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WTB Riddler Tire

Noah Bodman reviews the WTB Riddler tire for Blister Gear Review.

WTB Riddler Tire

WTB Riddler Tire

Stated Dimensions: 27.5” x 2.4”

Measured Width (on 25mm internal rim): 59.25mm

Casing: TCS Tough / Enduro Casing / Folding bead

Blister’s Measured Weight: 1056 grams

MSRP: $67.95

Mounted to: Devinci Spartan, DT Swis E1700 Spline 2 wheels

Intended Use: Fast rolling and hard cornering

Duration of Test: 15 rides

Locations: Whitefish, MT, Fernie, BC

Reviewer: 5’9” 155 lbs

The new WTB Riddler falls in with a few other tires on the market right now that are essentially a new take on a semi-slick tire design.

In the past, semi slicks were mostly aimed at the cross-country set, and they were usually a somewhat modified cross country tire. This meant that they had very low knobs down the center of the tire, and the side knobs were also somewhat minimal.

There were a few exceptions to this formula (like the now defunct Maxxis Highroller semi-slick), but for the most part, it was tough to find a fast rolling tire that could still corner well.

Newer tires like the Riddler are aimed more at people who would normally run a relatively knobby tire, such as trail / all mountain riders, and washed up downhillers (also known as enduro racers).

The center knobs are still minimal, but cornering knobs are much more aggressive than their more XC-oriented counterparts.

Riddler Options

The Riddler is only available in one size: 27.5” x 2.4”, but it comes in two flavors: the “TCS Light” and the “TCS Tough.”

TCS stands for “Tubeless Compatible System” and I rode the Tough version, which has WTB’s “enduro” casing.

Basically, the Tough version is a dual compound tread, a folding bead, and a two ply casing.

Noah Bodman reviews the WTB Riddler tire for Blister Gear Review.

Noah Bodman on the WTB Riddler Tire, Whitefish, MT.

It’s noteworthy that it is a full two ply casing, similar to many DH tires. This is substantially more stout than something like a Maxxis EXO casing that only reinforces the sidewall.

The downside, however, is that the extra material also makes the Riddler a pretty heavy tire at 1056 grams, which is 100-200 grams more than tires that might be comparable in terms of intended use.

That said, it’s still substantially lighter than a full-blown DH tire.

While I haven’t ridden the Riddler in the TCS Light version, I’ve used other WTB tires with that setup, and they were more or less normal folding bead tires with a single ply casing.

Tread Pattern

WTB developed the Riddler in conjunction with the tire’s namesake, Nathan Riddle, and the tire evolved as a combination of WTB’s Bee Line (a more XC-ish tire) and the WTB Vigilante, a knobbier tire. The end result pretty clearly shares some traits of both.

The center knobs on the Riddler are low, tightly packed, and have a hodge-podge of squarish shapes. There’s a bit of ramping on the knobs to further help with lowering rolling resistance, and the trailing / braking edges are squared off to offer as much stopping power as those little knobs can muster.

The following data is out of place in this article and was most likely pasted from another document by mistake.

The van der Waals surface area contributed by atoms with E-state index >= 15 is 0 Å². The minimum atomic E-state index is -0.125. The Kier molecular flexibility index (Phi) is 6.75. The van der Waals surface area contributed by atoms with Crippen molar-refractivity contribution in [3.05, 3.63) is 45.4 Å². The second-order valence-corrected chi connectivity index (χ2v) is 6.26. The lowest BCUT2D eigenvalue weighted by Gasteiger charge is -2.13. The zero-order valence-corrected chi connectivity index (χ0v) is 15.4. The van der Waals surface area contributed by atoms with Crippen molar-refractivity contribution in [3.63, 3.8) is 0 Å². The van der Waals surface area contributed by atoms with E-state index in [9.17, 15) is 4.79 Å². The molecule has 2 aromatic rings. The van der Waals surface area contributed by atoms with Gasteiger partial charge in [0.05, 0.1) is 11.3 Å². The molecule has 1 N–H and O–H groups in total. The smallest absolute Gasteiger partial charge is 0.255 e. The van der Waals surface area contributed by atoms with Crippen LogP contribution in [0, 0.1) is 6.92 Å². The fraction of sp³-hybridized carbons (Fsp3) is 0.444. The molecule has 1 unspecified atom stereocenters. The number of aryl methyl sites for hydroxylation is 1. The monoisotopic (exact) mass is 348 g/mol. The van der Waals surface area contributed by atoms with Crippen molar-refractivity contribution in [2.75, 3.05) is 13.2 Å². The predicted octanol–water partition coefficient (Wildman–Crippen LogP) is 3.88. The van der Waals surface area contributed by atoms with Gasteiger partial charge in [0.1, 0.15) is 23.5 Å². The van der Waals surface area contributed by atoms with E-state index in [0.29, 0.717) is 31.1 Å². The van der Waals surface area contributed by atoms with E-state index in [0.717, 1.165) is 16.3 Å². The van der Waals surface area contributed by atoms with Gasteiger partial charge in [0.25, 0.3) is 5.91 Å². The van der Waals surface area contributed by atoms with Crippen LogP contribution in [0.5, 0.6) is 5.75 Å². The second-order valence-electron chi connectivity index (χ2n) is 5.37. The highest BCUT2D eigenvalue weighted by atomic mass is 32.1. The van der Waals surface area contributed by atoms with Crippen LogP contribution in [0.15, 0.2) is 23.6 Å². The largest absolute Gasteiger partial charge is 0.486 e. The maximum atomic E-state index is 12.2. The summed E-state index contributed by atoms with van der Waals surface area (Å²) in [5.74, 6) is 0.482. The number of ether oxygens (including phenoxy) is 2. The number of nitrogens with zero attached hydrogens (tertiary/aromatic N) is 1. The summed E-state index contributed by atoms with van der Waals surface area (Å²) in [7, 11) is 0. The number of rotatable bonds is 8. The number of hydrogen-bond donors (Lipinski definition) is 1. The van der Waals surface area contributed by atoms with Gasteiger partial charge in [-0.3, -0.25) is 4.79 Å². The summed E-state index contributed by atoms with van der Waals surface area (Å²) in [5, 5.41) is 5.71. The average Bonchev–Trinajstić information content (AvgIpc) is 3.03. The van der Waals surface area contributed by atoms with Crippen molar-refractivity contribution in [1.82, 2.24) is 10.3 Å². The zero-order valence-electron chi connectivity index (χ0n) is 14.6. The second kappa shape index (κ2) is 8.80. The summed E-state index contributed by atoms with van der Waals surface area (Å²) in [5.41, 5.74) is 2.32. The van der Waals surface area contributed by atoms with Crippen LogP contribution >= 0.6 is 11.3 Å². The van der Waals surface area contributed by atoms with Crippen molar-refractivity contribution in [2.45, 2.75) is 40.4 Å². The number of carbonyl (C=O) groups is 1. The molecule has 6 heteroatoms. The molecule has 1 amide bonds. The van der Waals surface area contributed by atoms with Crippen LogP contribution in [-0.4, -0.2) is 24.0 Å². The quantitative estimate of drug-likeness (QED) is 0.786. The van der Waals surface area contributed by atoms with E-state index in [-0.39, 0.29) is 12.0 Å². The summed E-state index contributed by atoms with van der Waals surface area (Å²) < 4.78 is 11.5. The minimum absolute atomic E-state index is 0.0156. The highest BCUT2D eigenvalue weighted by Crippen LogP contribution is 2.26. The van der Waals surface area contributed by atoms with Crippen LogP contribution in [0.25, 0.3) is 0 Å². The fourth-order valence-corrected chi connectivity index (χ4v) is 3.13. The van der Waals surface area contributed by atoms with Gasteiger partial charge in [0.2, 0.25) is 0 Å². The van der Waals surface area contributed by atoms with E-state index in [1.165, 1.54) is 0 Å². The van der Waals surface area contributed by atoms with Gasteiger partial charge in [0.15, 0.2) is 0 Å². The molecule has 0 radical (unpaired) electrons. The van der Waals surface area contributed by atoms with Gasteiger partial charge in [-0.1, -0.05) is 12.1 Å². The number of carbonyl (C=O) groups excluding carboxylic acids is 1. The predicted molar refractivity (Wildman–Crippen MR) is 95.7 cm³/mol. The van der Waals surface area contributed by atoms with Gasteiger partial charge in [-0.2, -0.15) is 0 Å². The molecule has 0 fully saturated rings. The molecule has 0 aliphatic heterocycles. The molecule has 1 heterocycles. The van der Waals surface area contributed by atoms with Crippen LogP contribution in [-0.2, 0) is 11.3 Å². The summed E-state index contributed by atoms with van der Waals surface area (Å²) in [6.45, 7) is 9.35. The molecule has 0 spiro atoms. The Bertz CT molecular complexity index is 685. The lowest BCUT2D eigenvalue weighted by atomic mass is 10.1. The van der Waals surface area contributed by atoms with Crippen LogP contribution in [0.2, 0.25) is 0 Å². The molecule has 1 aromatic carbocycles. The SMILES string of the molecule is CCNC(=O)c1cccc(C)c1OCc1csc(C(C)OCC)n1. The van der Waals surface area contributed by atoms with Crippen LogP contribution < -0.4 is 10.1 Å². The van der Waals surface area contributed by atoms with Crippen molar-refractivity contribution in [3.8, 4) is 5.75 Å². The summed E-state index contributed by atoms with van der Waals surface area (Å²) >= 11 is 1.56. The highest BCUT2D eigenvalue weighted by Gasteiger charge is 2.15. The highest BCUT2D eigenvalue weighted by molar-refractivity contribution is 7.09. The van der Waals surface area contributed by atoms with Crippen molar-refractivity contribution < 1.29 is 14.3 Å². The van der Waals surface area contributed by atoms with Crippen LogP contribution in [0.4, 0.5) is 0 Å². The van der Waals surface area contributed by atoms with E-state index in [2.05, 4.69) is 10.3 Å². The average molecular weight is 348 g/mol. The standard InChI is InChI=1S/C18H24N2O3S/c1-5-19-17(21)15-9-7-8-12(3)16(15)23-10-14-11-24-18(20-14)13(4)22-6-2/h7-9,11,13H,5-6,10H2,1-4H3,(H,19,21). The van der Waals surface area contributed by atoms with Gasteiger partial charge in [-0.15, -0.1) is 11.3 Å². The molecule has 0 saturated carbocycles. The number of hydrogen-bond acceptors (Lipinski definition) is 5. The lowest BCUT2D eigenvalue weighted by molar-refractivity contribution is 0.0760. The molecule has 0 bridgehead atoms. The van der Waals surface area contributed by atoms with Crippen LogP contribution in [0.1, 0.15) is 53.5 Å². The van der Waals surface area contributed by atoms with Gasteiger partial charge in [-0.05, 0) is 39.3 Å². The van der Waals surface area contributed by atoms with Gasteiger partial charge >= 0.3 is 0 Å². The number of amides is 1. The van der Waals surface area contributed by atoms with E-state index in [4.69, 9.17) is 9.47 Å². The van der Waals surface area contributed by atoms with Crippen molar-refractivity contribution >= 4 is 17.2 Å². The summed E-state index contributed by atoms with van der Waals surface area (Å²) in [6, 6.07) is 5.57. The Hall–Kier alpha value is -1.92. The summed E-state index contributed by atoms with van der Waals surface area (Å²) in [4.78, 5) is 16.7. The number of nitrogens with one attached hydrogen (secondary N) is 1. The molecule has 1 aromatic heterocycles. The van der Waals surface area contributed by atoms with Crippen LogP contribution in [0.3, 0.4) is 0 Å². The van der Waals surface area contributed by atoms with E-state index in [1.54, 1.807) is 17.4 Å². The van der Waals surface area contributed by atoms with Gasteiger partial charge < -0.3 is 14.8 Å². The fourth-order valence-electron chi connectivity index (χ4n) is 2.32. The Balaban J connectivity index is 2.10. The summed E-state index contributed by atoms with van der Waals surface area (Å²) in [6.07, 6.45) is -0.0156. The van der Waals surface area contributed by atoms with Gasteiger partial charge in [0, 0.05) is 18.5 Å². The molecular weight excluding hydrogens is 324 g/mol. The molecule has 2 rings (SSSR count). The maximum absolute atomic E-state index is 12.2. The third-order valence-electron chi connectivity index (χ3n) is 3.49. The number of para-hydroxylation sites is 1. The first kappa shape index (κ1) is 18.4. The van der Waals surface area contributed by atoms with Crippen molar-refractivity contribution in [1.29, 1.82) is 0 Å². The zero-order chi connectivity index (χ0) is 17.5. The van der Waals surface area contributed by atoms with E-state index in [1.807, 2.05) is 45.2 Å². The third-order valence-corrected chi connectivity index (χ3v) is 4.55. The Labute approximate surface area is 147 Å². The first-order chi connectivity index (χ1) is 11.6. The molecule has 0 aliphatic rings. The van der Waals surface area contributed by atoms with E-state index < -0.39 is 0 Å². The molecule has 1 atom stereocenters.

Noah Bodman reviews the WTB Riddler tire for Blister Gear Review.

WTB Riddler tread pattern

The side knobs bear some similarity to those on the WTB Tail Boss, but there’s a much more substantial channel between the center knobs on the Riddler and the side knobs. A lot of the WTB tires have a set of knobs that could be called transitional (because they fall in between center and side knobs), but the Riddler definitely doesn’t.

I talked a bit more extensively about transitional knobs in my review of the WTB Vigilante, but here’s the executive summary:

At first glance, transitional knobs might seem great as they give you traction when you’re not fully upright, but not leaned all the way into a corner. So they might help you out in mild corners where you don’t need to lean the bike waaay over.

But since side knobs are at their most effective when they are getting shoved into the ground and there’s a lot of force helping them to dig in, transitional knobs that are located just inboard of the side knobs effectively take weight off of the side knobs, which means the side knobs can’t dig in quite as hard, which means you can’t corner quite as hard.

So, generally speaking, a tire with transitional knobs will feel less drifty as it’s leaned over, but it’ll never really sink its teeth in and hook up as completely as a tire with a channel between the center and side knobs.

I’ll get into how that all translates on the Riddler below.

Tubeless Setup

I’ve found WTB tires to be really easy to set up tubeless, and the Riddler is no exception.

The Riddlers have WTB’s TCS bead profile, which is a UST-compatible shape. In other words, the shape of the bead is designed to mate well with UST compatible rims and makes for a good, tight fit.

I mounted the Riddlers on some DT Swiss E1700 rims (25mm internal width) and it was a breeze. A minimal amount of sealant and a quick hit with the floor pump and they were ready to ride.

I haven’t had any issues with burping, and they lose very little air over time.

If all tires were this easy to set up tubeless, I would be a much happier person.

NEXT: The Ride, Durability, Etc.

1 Comment

  1. Alex July 24, 2015 Reply

    They got the side knobs backwards AGAIN.

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